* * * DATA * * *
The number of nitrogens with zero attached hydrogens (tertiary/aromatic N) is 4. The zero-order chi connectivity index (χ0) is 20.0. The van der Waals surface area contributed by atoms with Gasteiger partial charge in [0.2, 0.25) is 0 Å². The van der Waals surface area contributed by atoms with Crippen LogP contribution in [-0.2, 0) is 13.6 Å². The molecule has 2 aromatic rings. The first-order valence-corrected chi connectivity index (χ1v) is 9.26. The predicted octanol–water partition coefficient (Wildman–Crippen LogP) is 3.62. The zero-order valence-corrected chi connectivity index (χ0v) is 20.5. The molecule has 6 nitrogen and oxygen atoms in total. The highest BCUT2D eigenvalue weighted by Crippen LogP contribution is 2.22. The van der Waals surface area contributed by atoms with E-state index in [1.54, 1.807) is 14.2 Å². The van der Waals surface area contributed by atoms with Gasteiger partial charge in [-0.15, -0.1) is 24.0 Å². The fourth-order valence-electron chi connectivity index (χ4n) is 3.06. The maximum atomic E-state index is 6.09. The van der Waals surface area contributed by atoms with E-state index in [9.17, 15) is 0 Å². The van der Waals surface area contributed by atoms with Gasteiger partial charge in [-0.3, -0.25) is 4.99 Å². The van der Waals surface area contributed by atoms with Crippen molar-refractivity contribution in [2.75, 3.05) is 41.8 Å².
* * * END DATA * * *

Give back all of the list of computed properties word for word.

The number of nitrogens with zero attached hydrogens (tertiary/aromatic N) is 4. The zero-order chi connectivity index (χ0) is 20.0. The van der Waals surface area contributed by atoms with Gasteiger partial charge in [0.2, 0.25) is 0 Å². The van der Waals surface area contributed by atoms with Crippen LogP contribution in [-0.2, 0) is 13.6 Å². The molecule has 2 aromatic rings. The first-order valence-corrected chi connectivity index (χ1v) is 9.26. The predicted octanol–water partition coefficient (Wildman–Crippen LogP) is 3.62. The zero-order valence-corrected chi connectivity index (χ0v) is 20.5. The molecule has 6 nitrogen and oxygen atoms in total. The highest BCUT2D eigenvalue weighted by Crippen LogP contribution is 2.22. The van der Waals surface area contributed by atoms with E-state index in [1.54, 1.807) is 14.2 Å². The van der Waals surface area contributed by atoms with Gasteiger partial charge in [-0.15, -0.1) is 24.0 Å². The fourth-order valence-electron chi connectivity index (χ4n) is 3.06. The maximum atomic E-state index is 6.09. The van der Waals surface area contributed by atoms with E-state index in [9.17, 15) is 0 Å². The van der Waals surface area contributed by atoms with Gasteiger partial charge in [-0.3, -0.25) is 4.99 Å². The van der Waals surface area contributed by atoms with Crippen molar-refractivity contribution in [2.75, 3.05) is 41.8 Å².